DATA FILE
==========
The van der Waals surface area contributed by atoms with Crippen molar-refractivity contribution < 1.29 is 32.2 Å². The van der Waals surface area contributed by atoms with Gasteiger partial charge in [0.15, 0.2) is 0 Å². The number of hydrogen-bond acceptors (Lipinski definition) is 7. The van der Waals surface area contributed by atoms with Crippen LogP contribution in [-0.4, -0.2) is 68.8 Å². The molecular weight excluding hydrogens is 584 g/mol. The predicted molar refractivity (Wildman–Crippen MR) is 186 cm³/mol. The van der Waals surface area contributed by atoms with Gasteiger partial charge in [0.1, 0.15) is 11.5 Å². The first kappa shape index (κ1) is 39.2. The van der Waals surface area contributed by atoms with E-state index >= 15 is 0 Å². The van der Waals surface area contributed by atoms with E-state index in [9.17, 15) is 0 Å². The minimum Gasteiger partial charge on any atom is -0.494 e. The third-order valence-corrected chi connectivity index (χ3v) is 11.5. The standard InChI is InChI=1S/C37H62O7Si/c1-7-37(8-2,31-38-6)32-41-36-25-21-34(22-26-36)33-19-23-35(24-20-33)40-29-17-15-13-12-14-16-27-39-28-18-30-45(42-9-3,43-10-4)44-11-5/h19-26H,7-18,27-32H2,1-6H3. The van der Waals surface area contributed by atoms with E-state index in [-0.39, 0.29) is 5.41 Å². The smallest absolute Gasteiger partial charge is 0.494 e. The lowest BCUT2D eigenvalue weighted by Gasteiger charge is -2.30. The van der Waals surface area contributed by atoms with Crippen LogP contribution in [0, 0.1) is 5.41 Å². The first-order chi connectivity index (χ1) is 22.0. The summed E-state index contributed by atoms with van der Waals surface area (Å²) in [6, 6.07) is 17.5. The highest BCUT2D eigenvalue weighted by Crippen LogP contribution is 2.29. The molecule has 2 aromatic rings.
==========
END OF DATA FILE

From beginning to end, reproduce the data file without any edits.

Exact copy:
The van der Waals surface area contributed by atoms with Crippen molar-refractivity contribution < 1.29 is 32.2 Å². The van der Waals surface area contributed by atoms with Gasteiger partial charge in [0.15, 0.2) is 0 Å². The number of hydrogen-bond acceptors (Lipinski definition) is 7. The van der Waals surface area contributed by atoms with Crippen LogP contribution in [-0.4, -0.2) is 68.8 Å². The molecular weight excluding hydrogens is 584 g/mol. The predicted molar refractivity (Wildman–Crippen MR) is 186 cm³/mol. The van der Waals surface area contributed by atoms with Gasteiger partial charge in [0.1, 0.15) is 11.5 Å². The first kappa shape index (κ1) is 39.2. The van der Waals surface area contributed by atoms with E-state index >= 15 is 0 Å². The van der Waals surface area contributed by atoms with E-state index in [9.17, 15) is 0 Å². The minimum Gasteiger partial charge on any atom is -0.494 e. The third-order valence-corrected chi connectivity index (χ3v) is 11.5. The standard InChI is InChI=1S/C37H62O7Si/c1-7-37(8-2,31-38-6)32-41-36-25-21-34(22-26-36)33-19-23-35(24-20-33)40-29-17-15-13-12-14-16-27-39-28-18-30-45(42-9-3,43-10-4)44-11-5/h19-26H,7-18,27-32H2,1-6H3. The van der Waals surface area contributed by atoms with E-state index in [-0.39, 0.29) is 5.41 Å². The smallest absolute Gasteiger partial charge is 0.494 e. The lowest BCUT2D eigenvalue weighted by Gasteiger charge is -2.30. The van der Waals surface area contributed by atoms with Crippen LogP contribution in [0, 0.1) is 5.41 Å². The first-order chi connectivity index (χ1) is 22.0. The summed E-state index contributed by atoms with van der Waals surface area (Å²) in [6, 6.07) is 17.5. The highest BCUT2D eigenvalue weighted by Crippen LogP contribution is 2.29. The molecule has 2 aromatic rings.